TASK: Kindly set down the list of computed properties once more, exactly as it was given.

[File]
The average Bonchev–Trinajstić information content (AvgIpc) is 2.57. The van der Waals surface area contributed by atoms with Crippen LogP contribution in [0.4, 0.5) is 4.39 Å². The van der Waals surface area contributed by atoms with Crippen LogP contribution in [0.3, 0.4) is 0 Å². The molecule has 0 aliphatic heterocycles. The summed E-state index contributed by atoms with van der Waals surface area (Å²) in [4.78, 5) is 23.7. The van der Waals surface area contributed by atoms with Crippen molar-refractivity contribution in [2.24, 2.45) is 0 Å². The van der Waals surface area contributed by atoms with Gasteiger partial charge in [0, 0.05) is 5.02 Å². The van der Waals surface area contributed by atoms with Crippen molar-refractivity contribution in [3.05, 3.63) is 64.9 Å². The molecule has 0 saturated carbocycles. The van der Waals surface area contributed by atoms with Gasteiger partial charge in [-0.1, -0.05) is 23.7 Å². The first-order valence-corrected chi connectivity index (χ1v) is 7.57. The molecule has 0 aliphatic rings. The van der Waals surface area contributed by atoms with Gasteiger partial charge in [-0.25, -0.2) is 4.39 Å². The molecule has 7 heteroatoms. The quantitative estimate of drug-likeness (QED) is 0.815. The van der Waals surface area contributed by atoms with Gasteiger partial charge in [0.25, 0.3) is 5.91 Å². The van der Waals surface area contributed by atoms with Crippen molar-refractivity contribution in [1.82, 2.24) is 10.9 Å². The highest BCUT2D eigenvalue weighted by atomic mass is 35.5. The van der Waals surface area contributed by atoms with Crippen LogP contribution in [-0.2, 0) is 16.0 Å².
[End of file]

The average Bonchev–Trinajstić information content (AvgIpc) is 2.57. The van der Waals surface area contributed by atoms with Crippen LogP contribution in [0.4, 0.5) is 4.39 Å². The van der Waals surface area contributed by atoms with Crippen LogP contribution in [0.3, 0.4) is 0 Å². The molecule has 0 aliphatic heterocycles. The summed E-state index contributed by atoms with van der Waals surface area (Å²) in [4.78, 5) is 23.7. The van der Waals surface area contributed by atoms with Crippen molar-refractivity contribution in [2.24, 2.45) is 0 Å². The van der Waals surface area contributed by atoms with Gasteiger partial charge in [0, 0.05) is 5.02 Å². The van der Waals surface area contributed by atoms with Crippen molar-refractivity contribution in [3.05, 3.63) is 64.9 Å². The molecule has 0 saturated carbocycles. The van der Waals surface area contributed by atoms with Gasteiger partial charge in [-0.1, -0.05) is 23.7 Å². The first-order valence-corrected chi connectivity index (χ1v) is 7.57. The molecule has 0 aliphatic rings. The van der Waals surface area contributed by atoms with Gasteiger partial charge in [-0.25, -0.2) is 4.39 Å². The molecule has 7 heteroatoms. The quantitative estimate of drug-likeness (QED) is 0.815. The van der Waals surface area contributed by atoms with Gasteiger partial charge in [0.25, 0.3) is 5.91 Å². The van der Waals surface area contributed by atoms with Crippen molar-refractivity contribution in [1.82, 2.24) is 10.9 Å². The highest BCUT2D eigenvalue weighted by atomic mass is 35.5. The van der Waals surface area contributed by atoms with Crippen LogP contribution in [-0.2, 0) is 16.0 Å².